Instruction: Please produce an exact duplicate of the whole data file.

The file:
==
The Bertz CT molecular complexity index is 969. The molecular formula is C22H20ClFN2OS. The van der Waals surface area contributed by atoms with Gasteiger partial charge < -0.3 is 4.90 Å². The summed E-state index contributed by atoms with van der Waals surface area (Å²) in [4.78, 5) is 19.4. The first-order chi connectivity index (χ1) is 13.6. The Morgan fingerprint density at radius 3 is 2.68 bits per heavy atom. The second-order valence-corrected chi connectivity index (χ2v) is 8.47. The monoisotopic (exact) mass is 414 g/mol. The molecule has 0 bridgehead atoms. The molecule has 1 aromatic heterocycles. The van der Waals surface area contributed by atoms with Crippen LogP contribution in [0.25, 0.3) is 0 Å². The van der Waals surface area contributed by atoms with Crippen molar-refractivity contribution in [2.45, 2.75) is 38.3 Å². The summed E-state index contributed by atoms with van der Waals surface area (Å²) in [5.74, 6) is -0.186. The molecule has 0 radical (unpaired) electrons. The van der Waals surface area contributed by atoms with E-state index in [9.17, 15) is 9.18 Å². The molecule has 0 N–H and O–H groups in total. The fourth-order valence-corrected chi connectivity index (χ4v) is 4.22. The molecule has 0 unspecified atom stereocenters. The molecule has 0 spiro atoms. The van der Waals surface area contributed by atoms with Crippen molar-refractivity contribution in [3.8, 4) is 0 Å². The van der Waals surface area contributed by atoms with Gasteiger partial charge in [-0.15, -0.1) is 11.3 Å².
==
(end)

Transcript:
The Bertz CT molecular complexity index is 969. The molecular formula is C22H20ClFN2OS. The van der Waals surface area contributed by atoms with Gasteiger partial charge < -0.3 is 4.90 Å². The summed E-state index contributed by atoms with van der Waals surface area (Å²) in [4.78, 5) is 19.4. The first-order chi connectivity index (χ1) is 13.6. The Morgan fingerprint density at radius 3 is 2.68 bits per heavy atom. The second-order valence-corrected chi connectivity index (χ2v) is 8.47. The monoisotopic (exact) mass is 414 g/mol. The molecule has 0 bridgehead atoms. The molecule has 1 aromatic heterocycles. The van der Waals surface area contributed by atoms with Crippen LogP contribution in [0.25, 0.3) is 0 Å². The van der Waals surface area contributed by atoms with Crippen molar-refractivity contribution in [2.45, 2.75) is 38.3 Å². The summed E-state index contributed by atoms with van der Waals surface area (Å²) in [5.74, 6) is -0.186. The molecule has 0 radical (unpaired) electrons. The van der Waals surface area contributed by atoms with E-state index in [9.17, 15) is 9.18 Å². The molecule has 0 N–H and O–H groups in total. The fourth-order valence-corrected chi connectivity index (χ4v) is 4.22. The molecule has 0 unspecified atom stereocenters. The molecule has 0 spiro atoms. The van der Waals surface area contributed by atoms with Crippen molar-refractivity contribution in [3.8, 4) is 0 Å². The van der Waals surface area contributed by atoms with Gasteiger partial charge in [-0.15, -0.1) is 11.3 Å².